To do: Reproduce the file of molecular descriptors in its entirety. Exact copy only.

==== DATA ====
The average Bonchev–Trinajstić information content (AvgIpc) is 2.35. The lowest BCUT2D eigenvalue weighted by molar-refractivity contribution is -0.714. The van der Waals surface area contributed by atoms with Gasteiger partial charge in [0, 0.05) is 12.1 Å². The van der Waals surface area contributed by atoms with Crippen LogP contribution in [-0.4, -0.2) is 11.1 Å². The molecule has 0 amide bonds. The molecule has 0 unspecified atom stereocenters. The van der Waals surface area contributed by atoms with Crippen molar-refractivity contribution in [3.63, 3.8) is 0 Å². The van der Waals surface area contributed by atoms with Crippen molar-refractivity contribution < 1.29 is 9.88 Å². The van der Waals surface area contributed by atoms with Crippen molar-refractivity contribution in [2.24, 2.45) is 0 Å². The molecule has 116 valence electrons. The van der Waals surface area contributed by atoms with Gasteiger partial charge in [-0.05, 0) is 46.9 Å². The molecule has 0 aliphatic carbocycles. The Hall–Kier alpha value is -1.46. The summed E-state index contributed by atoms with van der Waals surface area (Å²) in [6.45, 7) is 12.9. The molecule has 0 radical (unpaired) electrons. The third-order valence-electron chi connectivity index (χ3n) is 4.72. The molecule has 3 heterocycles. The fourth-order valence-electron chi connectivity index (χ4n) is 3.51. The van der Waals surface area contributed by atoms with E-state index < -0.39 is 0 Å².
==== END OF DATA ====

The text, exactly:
The average Bonchev–Trinajstić information content (AvgIpc) is 2.35. The lowest BCUT2D eigenvalue weighted by molar-refractivity contribution is -0.714. The van der Waals surface area contributed by atoms with Gasteiger partial charge in [0, 0.05) is 12.1 Å². The van der Waals surface area contributed by atoms with Crippen LogP contribution in [-0.4, -0.2) is 11.1 Å². The molecule has 0 amide bonds. The molecule has 0 unspecified atom stereocenters. The van der Waals surface area contributed by atoms with Crippen molar-refractivity contribution in [3.63, 3.8) is 0 Å². The van der Waals surface area contributed by atoms with Crippen molar-refractivity contribution < 1.29 is 9.88 Å². The van der Waals surface area contributed by atoms with Crippen molar-refractivity contribution in [2.24, 2.45) is 0 Å². The molecule has 116 valence electrons. The van der Waals surface area contributed by atoms with Gasteiger partial charge in [-0.05, 0) is 46.9 Å². The molecule has 0 aliphatic carbocycles. The Hall–Kier alpha value is -1.46. The summed E-state index contributed by atoms with van der Waals surface area (Å²) in [6.45, 7) is 12.9. The molecule has 0 radical (unpaired) electrons. The third-order valence-electron chi connectivity index (χ3n) is 4.72. The molecule has 3 heterocycles. The fourth-order valence-electron chi connectivity index (χ4n) is 3.51. The van der Waals surface area contributed by atoms with E-state index < -0.39 is 0 Å².